A variety of concept art shots from The Secret World.
I hate you Tornquist, I hate you for baiting me like this!
Just a random question: is anyone still playing Champions Online?
What is it like these days? Better worse? More of the same (which really falls into the ‘worse’ category)? I have read about the kitchen sink patch and the woes surrounding the initial decision to charge for the expansion. But what about player’s perspective?
Starting Monday, effective immediately, Quest Online has decided to shift from a subscription-based to a free-to-play model.
For me, the most interesting statement is the following:
The reasoning has some rationale, but it’s still a little flimsy. A mere three months after launch, Alganon decides to switch to an F2P model. Perhaps the decision is more closely tied with the inability to retain a loyal customer base. You know, due to the fact that the playerbase may finally be in tune with the fact that this is, after all, a watered down, rehashed version of another MMO, the name of which I quite forget now. But that is mere conjecture.
This does spark a few interesting questions. Is this truly the future of MMO gaming? Is the MMO player-base turning increasingly casual? In a hyper-competitive market is the ever-expanding choice of multi-genre titles more of a curse, than it is a golden opportunity to tap into an existing market.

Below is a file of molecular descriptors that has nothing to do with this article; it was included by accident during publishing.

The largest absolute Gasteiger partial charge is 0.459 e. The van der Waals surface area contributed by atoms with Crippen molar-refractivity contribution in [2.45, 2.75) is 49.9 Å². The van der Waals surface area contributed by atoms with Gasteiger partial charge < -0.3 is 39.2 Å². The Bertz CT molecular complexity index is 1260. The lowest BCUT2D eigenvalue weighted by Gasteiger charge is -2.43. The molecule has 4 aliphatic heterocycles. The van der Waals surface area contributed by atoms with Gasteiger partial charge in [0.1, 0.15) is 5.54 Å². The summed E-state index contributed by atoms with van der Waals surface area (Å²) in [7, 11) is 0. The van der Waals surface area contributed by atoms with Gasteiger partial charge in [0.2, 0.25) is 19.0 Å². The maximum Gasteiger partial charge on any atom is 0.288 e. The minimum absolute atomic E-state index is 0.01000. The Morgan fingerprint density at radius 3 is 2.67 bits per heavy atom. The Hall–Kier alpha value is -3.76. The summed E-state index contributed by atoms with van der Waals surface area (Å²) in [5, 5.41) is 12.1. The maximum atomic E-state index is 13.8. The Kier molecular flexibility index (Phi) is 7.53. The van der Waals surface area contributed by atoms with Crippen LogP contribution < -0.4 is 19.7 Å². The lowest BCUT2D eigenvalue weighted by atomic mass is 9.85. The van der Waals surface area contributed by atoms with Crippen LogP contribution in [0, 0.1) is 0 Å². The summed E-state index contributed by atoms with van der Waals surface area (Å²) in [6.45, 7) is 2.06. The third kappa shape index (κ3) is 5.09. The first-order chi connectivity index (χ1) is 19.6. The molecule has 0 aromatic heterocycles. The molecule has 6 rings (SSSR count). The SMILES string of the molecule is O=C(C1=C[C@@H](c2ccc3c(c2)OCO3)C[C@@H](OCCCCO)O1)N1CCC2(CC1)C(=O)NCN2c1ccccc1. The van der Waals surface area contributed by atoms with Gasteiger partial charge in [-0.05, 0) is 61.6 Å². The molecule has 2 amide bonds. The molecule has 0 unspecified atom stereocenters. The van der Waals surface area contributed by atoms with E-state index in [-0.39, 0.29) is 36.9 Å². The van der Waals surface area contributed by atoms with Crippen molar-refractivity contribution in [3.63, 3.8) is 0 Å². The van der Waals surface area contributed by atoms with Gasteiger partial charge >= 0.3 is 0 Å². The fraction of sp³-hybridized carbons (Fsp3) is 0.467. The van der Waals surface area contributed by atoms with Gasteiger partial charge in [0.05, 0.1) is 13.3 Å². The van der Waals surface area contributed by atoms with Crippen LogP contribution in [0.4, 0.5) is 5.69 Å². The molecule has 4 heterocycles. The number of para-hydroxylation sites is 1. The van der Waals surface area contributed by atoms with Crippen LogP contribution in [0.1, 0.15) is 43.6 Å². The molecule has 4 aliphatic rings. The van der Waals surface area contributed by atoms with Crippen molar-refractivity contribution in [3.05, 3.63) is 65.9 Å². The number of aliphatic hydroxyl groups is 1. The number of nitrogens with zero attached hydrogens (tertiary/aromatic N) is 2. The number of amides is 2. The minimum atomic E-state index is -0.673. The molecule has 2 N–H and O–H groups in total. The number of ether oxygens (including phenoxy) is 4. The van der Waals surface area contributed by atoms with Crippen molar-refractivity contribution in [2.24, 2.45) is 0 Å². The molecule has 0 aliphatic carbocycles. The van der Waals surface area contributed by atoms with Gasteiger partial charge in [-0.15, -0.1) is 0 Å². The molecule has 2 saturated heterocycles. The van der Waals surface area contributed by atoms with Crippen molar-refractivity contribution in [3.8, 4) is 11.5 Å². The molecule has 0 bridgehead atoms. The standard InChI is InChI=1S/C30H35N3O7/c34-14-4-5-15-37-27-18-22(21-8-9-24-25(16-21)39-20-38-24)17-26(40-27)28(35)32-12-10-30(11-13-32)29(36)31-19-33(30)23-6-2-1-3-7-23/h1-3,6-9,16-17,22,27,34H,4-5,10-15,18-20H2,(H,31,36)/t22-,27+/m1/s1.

But then I think of the hype around titles like Star Wars: The Old Republic and wonder if the fault lies with the developers who to try to adhere strictly to tried and tested formulas instead of focusing on innovation, novelty and inventiveness. The fact of the matter is that contemporary MMOs suffer from a the rigors and pressures of surviving a market dominated by a few select titles that all follow the same base formula. Deviation from this formula not only implies challenging the norms that the playerbase is most used to, it also makes for a poor business decision, especially if the sustainability of the title is responsible for a series of continued paychecks.
Which brings us to paradoxical impasse. Should developers try and focus their energies on the pre-established conventions and try to milk the existing market through content and gameplay elements that feel ‘natural’ to a rapidly maturing MMO audience; or should they focus on challenging these conventions and take risks to ensure they stand out from the crowd and build a upon their edge through innovation.
If you play Alganon, and you throughly enjoy the experience, all the more power to you. But it does beg the question, does blatantly ripping off an ultra-successful franchise an advisable option, or one that will eventually lead to poor retention and only short-term gains?